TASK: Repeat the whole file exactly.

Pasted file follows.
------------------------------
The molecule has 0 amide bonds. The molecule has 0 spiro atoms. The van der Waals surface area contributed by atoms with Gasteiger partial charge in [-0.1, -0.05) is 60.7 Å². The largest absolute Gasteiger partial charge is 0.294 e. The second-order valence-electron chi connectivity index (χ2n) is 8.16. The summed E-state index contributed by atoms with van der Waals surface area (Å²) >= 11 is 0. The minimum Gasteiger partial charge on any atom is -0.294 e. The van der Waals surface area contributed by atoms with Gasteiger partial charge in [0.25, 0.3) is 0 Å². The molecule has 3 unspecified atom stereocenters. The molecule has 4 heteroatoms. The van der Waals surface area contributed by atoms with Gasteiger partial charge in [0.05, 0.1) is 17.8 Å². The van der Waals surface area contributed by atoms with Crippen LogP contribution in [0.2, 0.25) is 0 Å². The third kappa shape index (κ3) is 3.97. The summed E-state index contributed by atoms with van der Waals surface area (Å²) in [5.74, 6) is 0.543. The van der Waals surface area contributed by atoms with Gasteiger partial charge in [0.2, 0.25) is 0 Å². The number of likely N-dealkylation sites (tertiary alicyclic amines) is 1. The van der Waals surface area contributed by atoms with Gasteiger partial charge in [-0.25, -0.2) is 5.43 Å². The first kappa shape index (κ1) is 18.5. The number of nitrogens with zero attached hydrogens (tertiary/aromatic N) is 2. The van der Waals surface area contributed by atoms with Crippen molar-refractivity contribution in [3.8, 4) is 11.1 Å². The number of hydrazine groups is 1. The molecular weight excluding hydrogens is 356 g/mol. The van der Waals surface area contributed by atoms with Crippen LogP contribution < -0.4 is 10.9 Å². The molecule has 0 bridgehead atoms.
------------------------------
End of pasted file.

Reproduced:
The molecule has 0 amide bonds. The molecule has 0 spiro atoms. The van der Waals surface area contributed by atoms with Gasteiger partial charge in [-0.1, -0.05) is 60.7 Å². The largest absolute Gasteiger partial charge is 0.294 e. The second-order valence-electron chi connectivity index (χ2n) is 8.16. The summed E-state index contributed by atoms with van der Waals surface area (Å²) >= 11 is 0. The minimum Gasteiger partial charge on any atom is -0.294 e. The van der Waals surface area contributed by atoms with Gasteiger partial charge in [0.25, 0.3) is 0 Å². The molecule has 3 unspecified atom stereocenters. The molecule has 4 heteroatoms. The van der Waals surface area contributed by atoms with Gasteiger partial charge in [0.05, 0.1) is 17.8 Å². The van der Waals surface area contributed by atoms with Crippen LogP contribution in [0.2, 0.25) is 0 Å². The third kappa shape index (κ3) is 3.97. The summed E-state index contributed by atoms with van der Waals surface area (Å²) in [5.74, 6) is 0.543. The van der Waals surface area contributed by atoms with Gasteiger partial charge in [0.2, 0.25) is 0 Å². The number of likely N-dealkylation sites (tertiary alicyclic amines) is 1. The van der Waals surface area contributed by atoms with Gasteiger partial charge in [-0.25, -0.2) is 5.43 Å². The first kappa shape index (κ1) is 18.5. The number of nitrogens with zero attached hydrogens (tertiary/aromatic N) is 2. The van der Waals surface area contributed by atoms with Crippen molar-refractivity contribution in [3.8, 4) is 11.1 Å². The number of hydrazine groups is 1. The molecular weight excluding hydrogens is 356 g/mol. The van der Waals surface area contributed by atoms with Crippen LogP contribution < -0.4 is 10.9 Å². The molecule has 0 bridgehead atoms.